The paper aims at describing the discussion about the model-theorethic argument of Hilary Putnam in the past thirty years. First of all it presents the view of Timothy Bays, who through scrupulous examination of the formal side of the argument demonstrates that in fact it has very little in common with the model-theory. It is rather a simple and purely philosophical argument, which isn't more reliable and conclusive than any other argument in philosophy. Putnam tries to block the answer of (...)
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  23. L. Lambert, B. Queguiner, T. Labasque, A. Pichon & N. Lebreton (2002). Spatial Variability of Plankton Composition and Biomass on the Eastern Continental Shelf of the Bay of Biscay (North-East Atlantic Ocean). Continent. Shelf Res 22:1225-1247.score: 8.0
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  24. Timothy Bays (2009). Beth's Theorem and Deflationism. Mind 118 (472):1061-1073.score: 4.0
    In 1999, Jeffrey Ketland published a paper which posed a series of technical problems for deflationary theories of truth. Ketland argued that deflationism is incompatible with standard mathematical formalizations of truth, and he claimed that alternate deflationary formalizations are unable to explain some central uses of the truth predicate in mathematics. He also used Beth’s definability theorem to argue that, contrary to deflationists’ claims, the T-schema cannot provide an ‘implicit definition’ of truth. In this article, I want to challenge this (...)
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  25. Timothy Bays (2006). The Mathematics of Skolem's Paradox. In Dale Jacquette (ed.), Philosophy of Logic. North Holland. 615--648.score: 4.0
    Over the years, Skolem’s Paradox has generated a fairly steady stream of philosophical discussion; nonetheless, the overwhelming consensus among philosophers and logicians is that the paradox doesn’t constitute a mathematical problem (i.e., it doesn’t constitute a real contradiction). Further, there’s general agreement as to why the paradox doesn’t constitute a mathematical problem. By looking at the way firstorder structures interpret quantifiers—and, in particular, by looking at how this interpretation changes as we move from structure to structure—we can give a technically (...)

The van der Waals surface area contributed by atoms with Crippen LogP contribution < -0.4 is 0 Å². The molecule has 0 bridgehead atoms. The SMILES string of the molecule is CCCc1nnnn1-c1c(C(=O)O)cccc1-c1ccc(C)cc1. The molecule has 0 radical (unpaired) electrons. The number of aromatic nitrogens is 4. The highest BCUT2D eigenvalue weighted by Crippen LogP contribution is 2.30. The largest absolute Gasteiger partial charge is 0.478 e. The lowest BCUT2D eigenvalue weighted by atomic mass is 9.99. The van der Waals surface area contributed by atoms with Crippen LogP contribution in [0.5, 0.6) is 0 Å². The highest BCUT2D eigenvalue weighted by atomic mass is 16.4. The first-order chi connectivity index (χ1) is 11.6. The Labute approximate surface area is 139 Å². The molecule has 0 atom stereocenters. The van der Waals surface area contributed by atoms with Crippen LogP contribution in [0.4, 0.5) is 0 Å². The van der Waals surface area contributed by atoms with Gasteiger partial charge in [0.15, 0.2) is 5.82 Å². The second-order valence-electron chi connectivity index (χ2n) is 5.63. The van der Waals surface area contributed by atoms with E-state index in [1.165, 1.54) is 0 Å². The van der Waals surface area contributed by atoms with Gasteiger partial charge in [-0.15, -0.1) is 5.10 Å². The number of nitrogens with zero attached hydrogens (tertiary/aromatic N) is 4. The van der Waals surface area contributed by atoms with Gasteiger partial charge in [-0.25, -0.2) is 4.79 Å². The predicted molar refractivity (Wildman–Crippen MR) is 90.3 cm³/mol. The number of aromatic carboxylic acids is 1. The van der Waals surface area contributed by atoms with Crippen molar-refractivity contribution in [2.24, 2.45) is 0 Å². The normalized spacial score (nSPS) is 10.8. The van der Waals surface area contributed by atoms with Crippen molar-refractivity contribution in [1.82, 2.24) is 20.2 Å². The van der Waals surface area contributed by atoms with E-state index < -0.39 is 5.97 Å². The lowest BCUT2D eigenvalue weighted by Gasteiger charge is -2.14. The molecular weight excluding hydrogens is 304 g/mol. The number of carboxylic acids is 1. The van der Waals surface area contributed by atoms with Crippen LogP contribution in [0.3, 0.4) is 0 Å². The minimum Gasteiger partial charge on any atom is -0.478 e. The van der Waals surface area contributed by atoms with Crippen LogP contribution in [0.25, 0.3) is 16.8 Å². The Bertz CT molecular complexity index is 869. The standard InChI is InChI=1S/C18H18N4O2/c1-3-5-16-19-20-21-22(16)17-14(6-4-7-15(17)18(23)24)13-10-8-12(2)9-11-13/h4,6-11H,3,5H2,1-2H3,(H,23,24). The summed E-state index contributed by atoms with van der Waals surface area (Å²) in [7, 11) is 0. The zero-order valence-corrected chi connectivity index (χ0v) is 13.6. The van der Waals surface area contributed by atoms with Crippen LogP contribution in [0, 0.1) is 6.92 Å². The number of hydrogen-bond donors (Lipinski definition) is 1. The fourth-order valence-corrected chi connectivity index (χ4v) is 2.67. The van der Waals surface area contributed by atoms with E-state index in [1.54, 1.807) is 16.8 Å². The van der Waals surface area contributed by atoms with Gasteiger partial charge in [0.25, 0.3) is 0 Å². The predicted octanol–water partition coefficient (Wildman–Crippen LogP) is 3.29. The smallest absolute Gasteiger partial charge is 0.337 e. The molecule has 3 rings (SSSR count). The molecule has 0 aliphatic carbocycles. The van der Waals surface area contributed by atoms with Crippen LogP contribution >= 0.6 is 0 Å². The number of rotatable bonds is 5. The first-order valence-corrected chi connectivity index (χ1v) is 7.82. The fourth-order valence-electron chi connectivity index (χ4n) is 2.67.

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  26. Timothy Bays (2000). The Fruits of Logicism. Notre Dame Journal of Formal Logic 41 (4):415-421.score: 4.0
    You’ll be pleased to know that I don’t intend to use these remarks to comment on all of the papers presented at this conference. I won’t try to show that one paper was right about this topic, that another was wrong was about that topic, or that several of our conference participants were talking past one another. Nor will I try to adjudicate any of the discussions which took place in between our sessions. Instead, I’ll use these remarks to make (...)
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  27. Timothy Bays (2001). Partitioning Subsets of Stable Models. Journal of Symbolic Logic 66 (4):1899-1908.score: 4.0
    This paper discusses two combinatorial problems in stability theory. First we prove a partition result for subsets of stable models: for any A and B, we can partition A into |B |<κ(T ) pieces, Ai | i < |B |<κ(T ) , such that for each Ai there is a Bi ⊆ B where |Bi| < κ(T ) and Ai..